This may have to do with the diminished size of news rooms or just plain lazy journalism, as eminent BBC journalist Nick Davies pointed out in his book ‘Flat Earth News’ (2009) ‘the rapid repackaging of largely unchecked second or third-hand material, with only 12% of stories in the average newspaper being original, and only 12% of key facts being checked’ means that the quality of news has mostly become unreliable, unverified, unbalanced, even fake, and with little context. That’s why people find it depressing.

Anecdotally, why do we have to hear on national radio about a murderer who took a selfie with his a victim and put it on FB, why do we have to read about a bus accident in Afghanistan, or an earthquake in Iceland – because it’s easy to download from Reuters? When on the same day a school in SOWETO won a global award and a young South African photojournalist received gold at an Art fair in Paris. Not on Reuters!

What is to there be learnt from our inane SAFM radio talk shows, when expert opinion gives way to babble and the host has seldom done his/her research?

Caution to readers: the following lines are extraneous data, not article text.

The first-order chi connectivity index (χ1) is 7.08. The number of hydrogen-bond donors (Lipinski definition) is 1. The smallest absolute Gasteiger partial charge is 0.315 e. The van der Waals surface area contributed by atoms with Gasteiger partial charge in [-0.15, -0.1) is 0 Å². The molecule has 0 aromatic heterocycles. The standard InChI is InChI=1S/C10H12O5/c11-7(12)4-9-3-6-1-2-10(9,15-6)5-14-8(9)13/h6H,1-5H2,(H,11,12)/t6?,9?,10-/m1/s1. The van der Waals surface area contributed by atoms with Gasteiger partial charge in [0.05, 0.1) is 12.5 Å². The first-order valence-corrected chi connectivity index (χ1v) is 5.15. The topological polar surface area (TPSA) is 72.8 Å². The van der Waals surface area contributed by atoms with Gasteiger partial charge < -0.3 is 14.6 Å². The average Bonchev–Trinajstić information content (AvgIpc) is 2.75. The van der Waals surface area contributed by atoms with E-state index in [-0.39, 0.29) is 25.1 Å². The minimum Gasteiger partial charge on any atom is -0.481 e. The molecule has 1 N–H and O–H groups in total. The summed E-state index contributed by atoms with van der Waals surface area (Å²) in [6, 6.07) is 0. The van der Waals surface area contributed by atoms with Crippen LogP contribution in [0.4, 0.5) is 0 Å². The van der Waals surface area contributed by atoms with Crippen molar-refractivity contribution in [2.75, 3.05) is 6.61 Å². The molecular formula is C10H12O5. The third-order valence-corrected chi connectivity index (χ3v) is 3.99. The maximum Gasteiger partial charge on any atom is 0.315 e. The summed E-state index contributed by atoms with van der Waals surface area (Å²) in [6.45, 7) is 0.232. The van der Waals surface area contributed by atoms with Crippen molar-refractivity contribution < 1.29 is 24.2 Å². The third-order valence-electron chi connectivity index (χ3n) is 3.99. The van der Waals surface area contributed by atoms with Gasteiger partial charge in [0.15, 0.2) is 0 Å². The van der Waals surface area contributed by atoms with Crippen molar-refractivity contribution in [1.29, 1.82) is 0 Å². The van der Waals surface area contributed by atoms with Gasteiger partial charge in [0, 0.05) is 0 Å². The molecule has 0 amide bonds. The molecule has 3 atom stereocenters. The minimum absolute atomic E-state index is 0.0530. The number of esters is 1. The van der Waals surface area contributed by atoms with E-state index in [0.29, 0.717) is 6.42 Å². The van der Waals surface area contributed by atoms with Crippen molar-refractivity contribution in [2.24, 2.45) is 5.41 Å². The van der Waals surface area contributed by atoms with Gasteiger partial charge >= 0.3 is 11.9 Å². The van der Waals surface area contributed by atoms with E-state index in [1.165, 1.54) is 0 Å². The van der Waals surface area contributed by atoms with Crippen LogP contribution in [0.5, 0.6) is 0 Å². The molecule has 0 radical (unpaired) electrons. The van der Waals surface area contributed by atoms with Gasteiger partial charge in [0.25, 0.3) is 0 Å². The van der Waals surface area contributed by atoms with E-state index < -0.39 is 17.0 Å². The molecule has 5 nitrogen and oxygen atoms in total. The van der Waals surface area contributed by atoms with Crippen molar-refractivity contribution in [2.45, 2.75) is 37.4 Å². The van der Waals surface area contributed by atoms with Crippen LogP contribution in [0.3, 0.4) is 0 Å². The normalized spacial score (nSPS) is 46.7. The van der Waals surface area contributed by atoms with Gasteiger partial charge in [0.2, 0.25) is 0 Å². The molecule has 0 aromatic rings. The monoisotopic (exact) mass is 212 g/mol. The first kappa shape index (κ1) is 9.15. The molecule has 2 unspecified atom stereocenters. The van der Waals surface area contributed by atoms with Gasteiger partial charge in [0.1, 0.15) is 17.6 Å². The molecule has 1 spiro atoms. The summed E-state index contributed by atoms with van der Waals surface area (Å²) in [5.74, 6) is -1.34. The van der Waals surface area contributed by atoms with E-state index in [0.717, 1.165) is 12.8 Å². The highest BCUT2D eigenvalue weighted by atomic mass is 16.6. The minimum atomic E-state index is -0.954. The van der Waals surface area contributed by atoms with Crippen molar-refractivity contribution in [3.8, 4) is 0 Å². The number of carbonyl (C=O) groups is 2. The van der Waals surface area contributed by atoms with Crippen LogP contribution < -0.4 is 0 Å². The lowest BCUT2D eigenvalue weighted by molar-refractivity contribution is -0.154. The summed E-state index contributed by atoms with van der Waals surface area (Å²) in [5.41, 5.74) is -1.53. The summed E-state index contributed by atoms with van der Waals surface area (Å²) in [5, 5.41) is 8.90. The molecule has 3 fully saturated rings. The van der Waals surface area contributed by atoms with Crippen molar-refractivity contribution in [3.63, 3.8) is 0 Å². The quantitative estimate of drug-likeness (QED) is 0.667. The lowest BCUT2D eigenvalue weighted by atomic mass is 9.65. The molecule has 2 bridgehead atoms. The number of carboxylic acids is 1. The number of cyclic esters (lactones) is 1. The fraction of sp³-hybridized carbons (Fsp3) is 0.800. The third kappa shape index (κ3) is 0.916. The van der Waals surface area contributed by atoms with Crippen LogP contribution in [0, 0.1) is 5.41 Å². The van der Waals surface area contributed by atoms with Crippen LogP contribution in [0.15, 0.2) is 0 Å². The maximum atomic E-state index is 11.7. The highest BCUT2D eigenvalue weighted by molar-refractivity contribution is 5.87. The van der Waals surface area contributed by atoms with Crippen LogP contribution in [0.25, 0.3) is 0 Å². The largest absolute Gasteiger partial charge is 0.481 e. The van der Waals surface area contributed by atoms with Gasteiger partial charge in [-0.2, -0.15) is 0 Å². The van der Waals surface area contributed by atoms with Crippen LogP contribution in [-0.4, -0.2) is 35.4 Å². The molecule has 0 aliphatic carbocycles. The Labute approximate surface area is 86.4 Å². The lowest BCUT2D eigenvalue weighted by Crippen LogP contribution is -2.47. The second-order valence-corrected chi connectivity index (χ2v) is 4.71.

It’s the quality and quantity that’s depressing, so the content is increasingly not worth reading, and very often can’t be trusted, no wonder more and more readers ‘are not bothering’. 

iii. Generally ‘bad’ news tends to be a dramatic event, sensationalist and attention grabbing, easy to download, report on and write about – attractive to journalists who need wordcount and filled space to earn their bucks.

This gives rise to what I call ‘Conventional Wisdom Madness’ where sensationalist ‘facts’ are reported so often that they become the ‘truth’ and go unchallenged when repeated, there are 100’s of them….. ‘South Africa the most unequal society in the world’; ‘Unemployment at 32%’; ‘55% of South Africans living in poverty’; ‘Racism in SA worst in the world’; ‘University standards are dropping’; comes to mind! None of them the truth, or factual.(195 countries in the ‘World’ do we often come 195th?)

Positive developments or ‘good news’ are more often a trend, requiring investigation, research and patience. This also applies to some of the tireless work done by journalists to expose malfeasance across-the-board – admiration and respect for them!